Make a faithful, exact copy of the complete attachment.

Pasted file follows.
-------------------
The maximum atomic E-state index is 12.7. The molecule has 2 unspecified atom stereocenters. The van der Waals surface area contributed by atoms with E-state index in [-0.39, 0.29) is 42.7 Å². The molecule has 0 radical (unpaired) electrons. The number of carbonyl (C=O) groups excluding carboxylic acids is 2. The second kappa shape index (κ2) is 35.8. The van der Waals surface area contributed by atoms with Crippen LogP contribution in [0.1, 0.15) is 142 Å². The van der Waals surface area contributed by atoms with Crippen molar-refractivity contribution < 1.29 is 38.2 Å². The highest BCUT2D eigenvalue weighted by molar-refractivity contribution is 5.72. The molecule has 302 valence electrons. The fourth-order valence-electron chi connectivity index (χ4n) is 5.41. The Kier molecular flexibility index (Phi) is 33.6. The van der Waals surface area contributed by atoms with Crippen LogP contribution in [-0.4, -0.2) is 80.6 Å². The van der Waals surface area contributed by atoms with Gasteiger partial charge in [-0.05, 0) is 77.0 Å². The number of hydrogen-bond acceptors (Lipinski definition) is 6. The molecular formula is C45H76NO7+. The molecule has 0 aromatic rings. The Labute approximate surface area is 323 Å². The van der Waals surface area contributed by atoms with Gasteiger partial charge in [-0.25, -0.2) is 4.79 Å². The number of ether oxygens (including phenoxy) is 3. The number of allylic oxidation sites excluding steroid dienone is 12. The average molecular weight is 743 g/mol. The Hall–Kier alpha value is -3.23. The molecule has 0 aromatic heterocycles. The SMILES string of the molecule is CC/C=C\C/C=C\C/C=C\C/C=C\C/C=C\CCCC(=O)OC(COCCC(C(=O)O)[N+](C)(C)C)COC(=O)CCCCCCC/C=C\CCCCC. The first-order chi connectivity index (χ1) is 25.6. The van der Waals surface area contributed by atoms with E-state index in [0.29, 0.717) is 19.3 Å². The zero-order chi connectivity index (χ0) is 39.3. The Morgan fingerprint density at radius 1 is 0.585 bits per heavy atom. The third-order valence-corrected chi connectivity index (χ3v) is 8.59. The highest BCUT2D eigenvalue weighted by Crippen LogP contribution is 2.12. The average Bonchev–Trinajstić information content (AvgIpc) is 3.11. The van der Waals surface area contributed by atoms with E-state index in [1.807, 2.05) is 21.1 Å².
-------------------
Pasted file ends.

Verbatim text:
The maximum atomic E-state index is 12.7. The molecule has 2 unspecified atom stereocenters. The van der Waals surface area contributed by atoms with E-state index in [-0.39, 0.29) is 42.7 Å². The molecule has 0 radical (unpaired) electrons. The number of carbonyl (C=O) groups excluding carboxylic acids is 2. The second kappa shape index (κ2) is 35.8. The van der Waals surface area contributed by atoms with Crippen LogP contribution in [0.1, 0.15) is 142 Å². The van der Waals surface area contributed by atoms with Crippen molar-refractivity contribution < 1.29 is 38.2 Å². The highest BCUT2D eigenvalue weighted by molar-refractivity contribution is 5.72. The molecule has 302 valence electrons. The fourth-order valence-electron chi connectivity index (χ4n) is 5.41. The Kier molecular flexibility index (Phi) is 33.6. The van der Waals surface area contributed by atoms with Crippen LogP contribution in [-0.4, -0.2) is 80.6 Å². The van der Waals surface area contributed by atoms with Gasteiger partial charge in [-0.05, 0) is 77.0 Å². The number of hydrogen-bond acceptors (Lipinski definition) is 6. The molecular formula is C45H76NO7+. The molecule has 0 aromatic rings. The Labute approximate surface area is 323 Å². The van der Waals surface area contributed by atoms with Gasteiger partial charge in [-0.25, -0.2) is 4.79 Å². The number of ether oxygens (including phenoxy) is 3. The number of allylic oxidation sites excluding steroid dienone is 12. The average molecular weight is 743 g/mol. The Hall–Kier alpha value is -3.23. The molecule has 0 aromatic heterocycles. The SMILES string of the molecule is CC/C=C\C/C=C\C/C=C\C/C=C\C/C=C\CCCC(=O)OC(COCCC(C(=O)O)[N+](C)(C)C)COC(=O)CCCCCCC/C=C\CCCCC. The first-order chi connectivity index (χ1) is 25.6. The van der Waals surface area contributed by atoms with E-state index in [0.29, 0.717) is 19.3 Å². The zero-order chi connectivity index (χ0) is 39.3. The Morgan fingerprint density at radius 1 is 0.585 bits per heavy atom. The third-order valence-corrected chi connectivity index (χ3v) is 8.59. The highest BCUT2D eigenvalue weighted by Crippen LogP contribution is 2.12. The average Bonchev–Trinajstić information content (AvgIpc) is 3.11. The van der Waals surface area contributed by atoms with E-state index in [1.807, 2.05) is 21.1 Å².